Wednesday, May 07, 2008

When they finally come to take me away, it'll be over something like this

The light fitting in question has three globe sockets, which is a bad thing for a start, even if I do only put small, low-wattage, energy-saving globes in each one. But the fitting is mysteriously, intricately bound up with the ceiling fan in a way I'd need an electrician to disentangle.

The fact that it requires three globes means I have to buy two packs of two. When choosing these two packs of two, I carefully tick off every item on the list that follows, for each represents some past mistake in globe-buying:

Energy-saving non-incandescent spiral globes: check
5 watts (25 watts in old money): check
Bayonet caps not screw-ins: check
The bayonet caps are standard size, not those little skinny ones: check
All globes for the fitting are the same brand: check

I made this purchase some time ago. And so when the second of the three little old-style incandescent globes in the light fitting gave up the ghost a few days ago, shortly after the first, I prided myself on having bought the desired replacements in sufficient quantities, and on having checked all the relevant details.

And I've just aggravated a very nasty old neck injury craning up to screw them into the ancient, dusty, crumbling fitting. Headache escalating to migraine tomorrow unless I spend the next few hours with a hot wheatbag draped around my neck and then sleep with my good friend Diazepam.

Did I notice, when I bought these globes, that they come in both 'Warm White' and 'Cool White'?

Did I buy one box of the one and the other box of the other?

Have I just spent twenty minutes craning up at the ceiling with my head tipped back, something my physio has told me I must never ever do, jiggling with glass shades, delicately trying to get the spring-loaded thingies straight, getting the globes stuck crooked, getting them unstuck, dropping the little tiny screws on the cat, shrieking obscenities that could no doubt be clearly heard three doors away and nearly losing my balance several times before I finally got them all in straight, got down off the stepladder and triumphantly switched on the light, before I realised the error of my ways?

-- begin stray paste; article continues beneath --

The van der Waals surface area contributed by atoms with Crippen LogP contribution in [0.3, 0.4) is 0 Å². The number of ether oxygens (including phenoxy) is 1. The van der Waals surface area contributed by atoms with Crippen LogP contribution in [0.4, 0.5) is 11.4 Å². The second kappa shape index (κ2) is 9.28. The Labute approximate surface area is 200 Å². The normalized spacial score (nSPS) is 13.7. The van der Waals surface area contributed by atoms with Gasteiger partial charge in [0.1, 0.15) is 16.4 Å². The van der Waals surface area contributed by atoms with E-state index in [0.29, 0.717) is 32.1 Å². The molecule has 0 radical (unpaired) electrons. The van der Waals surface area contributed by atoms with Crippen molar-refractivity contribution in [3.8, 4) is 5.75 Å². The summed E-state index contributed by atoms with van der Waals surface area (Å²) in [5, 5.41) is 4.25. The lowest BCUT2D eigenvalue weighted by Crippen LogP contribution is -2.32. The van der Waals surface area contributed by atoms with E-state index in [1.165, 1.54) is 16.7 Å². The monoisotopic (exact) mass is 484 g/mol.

And is 'Warm White' really quite remarkably different from 'Cool White'?

What do you reckon?


Zarquon said...

Warm white and cool white are different, I think cool white is closer to the old fluoro colour but warm white is supposed to resemble daylight.

Also, even though you've probably realised this, you don't have to put a fluoro in every socket in the fitting unless you're bothered by the assymmetry or something.

bK said...

I reckon...

Bugger global warming and invest in paraffin lamps.

Pavlov's Cat said...

"unless you're bothered by the assymmetry"

'Bothered' doesn't cover it. Given that what this house really needs is a team of builders and decorators that I wouldn't have a snowball's chance in hell of paying for, it's important to me to get the little aesthetic details right, at least.

Jen at Semantically driven said...

There is a definite difference. I really don't like the cool white as it is very fluoro like. A mix may work though.

Pavlov's Cat said...

No, jen, the mix is totally unacceptable. Totally.

M-H said...

I"m sorry, I had to laugh. We've been through the warm white/cool white thing too. We have two fittings: in the same space: one takes five bulbs and one takes three. Both have assorted warm and cool whites. And the buggers last much longer than the old ones too, but we can't bring ourselves to throw out globes with life left in them. Embrace change, they say. Bah humbug, say I.

Barry Leiba said...

Ah, needing three and having to buy four reminds me of the hot dog vs bun/roll issue. At least here in the US, packages of hot dogs never have the same number of items as do packages of rolls. So they never match up.

The marketing ploy of packing multiple items together instead of allowing you to buy the number you want has always infuriated me.

ThirdCat said...

PC, I hear you...two days after the toothbrush incident, we had a lightbuld's a scourge...toothbrushes, lightbulbs, milk, bread, phone plans...

Ampersand Duck said...

Warm white removes twenty years from your appearance, and cool white adds twenty years... the implications of two thirds /one third of this makes MY head ache, let alone yours.

Pavlov's Cat said...

Assuming I look my age (a reckless assumption, but let it stand for the sake of the arithmetic), that adds twenty years and then removes forty, which makes me look ... um ... 34.

And I looked better at 34, head to foot, than I ever have before or since. So maybe I'll leave the cool one there.

Mindy said...

We have the same thing in the bedroom - one 'daylight' and one 'warm' so we end up with a mix of orange and grey light. Most peculiar, but as they last so long and are such a bugger to put up we have lived with it for the past 2 years. Only, what six? more before the buggers blow.